May 2007
Volume 48, Issue 13
Free
ARVO Annual Meeting Abstract  |   May 2007
Deferoxamine Ocular Toxicity: Incidence and Outcome in a Paediatric Population
Author Affiliations & Notes
  • J. S. Baath
    Faculty of Medicine, University of Toronto, Toronto, Ontario, Canada
  • W. C. Lam
    Ophthalmology,
    The Hospital for Sick Children, Toronto, Ontario, Canada
  • M. Kirby
    Haematology,
    The Hospital for Sick Children, Toronto, Ontario, Canada
  • Footnotes
    Commercial Relationships J.S. Baath, None; W.C. Lam, None; M. Kirby, None.
  • Footnotes
    Support None.
Investigative Ophthalmology & Visual Science May 2007, Vol.48, 3702. doi:
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      J. S. Baath, W. C. Lam, M. Kirby; Deferoxamine Ocular Toxicity: Incidence and Outcome in a Paediatric Population. Invest. Ophthalmol. Vis. Sci. 2007;48(13):3702.

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      © ARVO (1962-2015); The Authors (2016-present)

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Abstract

Purpose:: Deferoxamine (DFO) is a chelating agent used widely for the treatment of transfusional hemochromatosis. The described ocular side-effects of DFO have included symptoms such as blurriness, field constriction, and colour vision dysfunction, and objective findings such as pigmentary retinopathy and decreased responses on ERG. Many institutions have adopted an ophthalmic screening protocol for patients on DFO despite little information regarding the rate of ocular toxicity. Our study aimed to determine the incidence of DFO toxicity at a major paediatric hospital that uses regular ophthalmic screening for all DFO patients.

Methods:: An REB approved retrospective case series of all patients treated with DFO for transfusional hemochromatosis at The Hospital for Sick Children (HSC) in Toronto, Canada between 1995 and 2005 inclusive. The regular protocol for DFO patients at HSC includes receiving ophthalmic screening exam at baseline with yearly follow-up. Data collected from charts included demographics, medical history, non-ocular side-effects of DFO, age at start of DFO, age at first ophthalmic exam, number of ophthalmic exams, and detailed information regarding the ophthalmic follow-up of any patient that developed DFO ocular toxicity.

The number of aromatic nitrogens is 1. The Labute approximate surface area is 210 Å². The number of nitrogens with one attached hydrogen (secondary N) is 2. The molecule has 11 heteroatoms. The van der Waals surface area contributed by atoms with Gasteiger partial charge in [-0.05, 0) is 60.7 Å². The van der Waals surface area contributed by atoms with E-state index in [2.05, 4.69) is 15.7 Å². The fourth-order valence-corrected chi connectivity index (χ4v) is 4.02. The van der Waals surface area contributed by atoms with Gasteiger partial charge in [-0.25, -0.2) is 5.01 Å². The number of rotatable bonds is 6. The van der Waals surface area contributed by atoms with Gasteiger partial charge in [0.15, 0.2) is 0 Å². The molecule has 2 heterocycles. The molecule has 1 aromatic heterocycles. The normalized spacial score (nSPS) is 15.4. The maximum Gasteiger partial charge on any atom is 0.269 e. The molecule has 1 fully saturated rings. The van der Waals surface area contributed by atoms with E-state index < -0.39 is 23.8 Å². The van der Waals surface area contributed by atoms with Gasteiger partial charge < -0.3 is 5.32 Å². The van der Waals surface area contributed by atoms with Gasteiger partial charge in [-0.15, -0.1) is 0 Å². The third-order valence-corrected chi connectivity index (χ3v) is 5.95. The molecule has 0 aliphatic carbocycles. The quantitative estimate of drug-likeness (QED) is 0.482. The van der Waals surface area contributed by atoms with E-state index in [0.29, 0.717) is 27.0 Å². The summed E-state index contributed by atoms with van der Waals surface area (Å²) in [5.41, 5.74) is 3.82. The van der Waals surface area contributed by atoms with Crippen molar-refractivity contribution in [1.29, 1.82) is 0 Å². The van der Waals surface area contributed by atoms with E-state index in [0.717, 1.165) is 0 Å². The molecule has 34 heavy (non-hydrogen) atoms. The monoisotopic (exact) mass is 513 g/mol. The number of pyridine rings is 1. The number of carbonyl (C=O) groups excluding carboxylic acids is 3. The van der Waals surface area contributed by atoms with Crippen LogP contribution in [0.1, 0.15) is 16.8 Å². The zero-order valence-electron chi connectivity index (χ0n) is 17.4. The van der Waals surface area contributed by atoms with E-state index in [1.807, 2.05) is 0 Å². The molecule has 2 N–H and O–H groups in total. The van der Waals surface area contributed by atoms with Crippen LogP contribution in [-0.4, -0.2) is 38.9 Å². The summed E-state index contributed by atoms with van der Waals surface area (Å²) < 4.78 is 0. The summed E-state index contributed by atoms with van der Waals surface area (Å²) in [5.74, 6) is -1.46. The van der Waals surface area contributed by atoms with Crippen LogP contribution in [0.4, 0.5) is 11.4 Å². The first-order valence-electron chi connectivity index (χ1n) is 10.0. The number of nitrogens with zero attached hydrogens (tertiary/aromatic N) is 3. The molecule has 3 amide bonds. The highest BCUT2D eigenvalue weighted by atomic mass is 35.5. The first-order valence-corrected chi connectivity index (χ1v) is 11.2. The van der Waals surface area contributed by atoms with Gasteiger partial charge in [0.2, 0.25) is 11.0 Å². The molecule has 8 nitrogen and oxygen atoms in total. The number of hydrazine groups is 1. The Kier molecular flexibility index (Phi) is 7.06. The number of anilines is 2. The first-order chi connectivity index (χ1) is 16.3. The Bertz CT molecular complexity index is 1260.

Results:: A total of 84 patients received regular DFO treatment for transfusional hemochromatosis related to long-term hypertransfusion. 70 (83.3%) had Beta Thalassemia Major, 10 (11.9%) had E Beta Thalassemia, and 4 (4.8%) had Alpha Thalassemia. The average age of the patients at the time of this analysis was 12.6 years (SD 5.6 years) and average age at start of DFO was 6.0 years (SD 3.4 years). 17 (20.2%) patients developed bone toxicity from DFO and 1 (1.2%) developed auditory toxicity. A total of 421 ophthalmic screening examinations were performed for an average of 5.0 exams per patient. DFO related ocular toxicity was found in only 1 (1.2%) patient. This patient developed central blurriness, retinal pigmentary changes on examination, and decreased central responses on ERG. Symptoms improved after 3 days of stopping DFO and the patient has achieved normal clinical and ERG follow-up for three years after restarting a lower dose of DFO.

Conclusions:: In this large paediatric centre, DFO related ocular toxicity has been a rare and mild finding. Although the rate of toxicity is low, regular ophthalmic screening may still be justifiable as early detection of retinal toxicity may lead to optimization of the DFO dose and thus prevention of long-term visual sequelae.

Keywords: clinical (human) or epidemiologic studies: prevalence/incidence 
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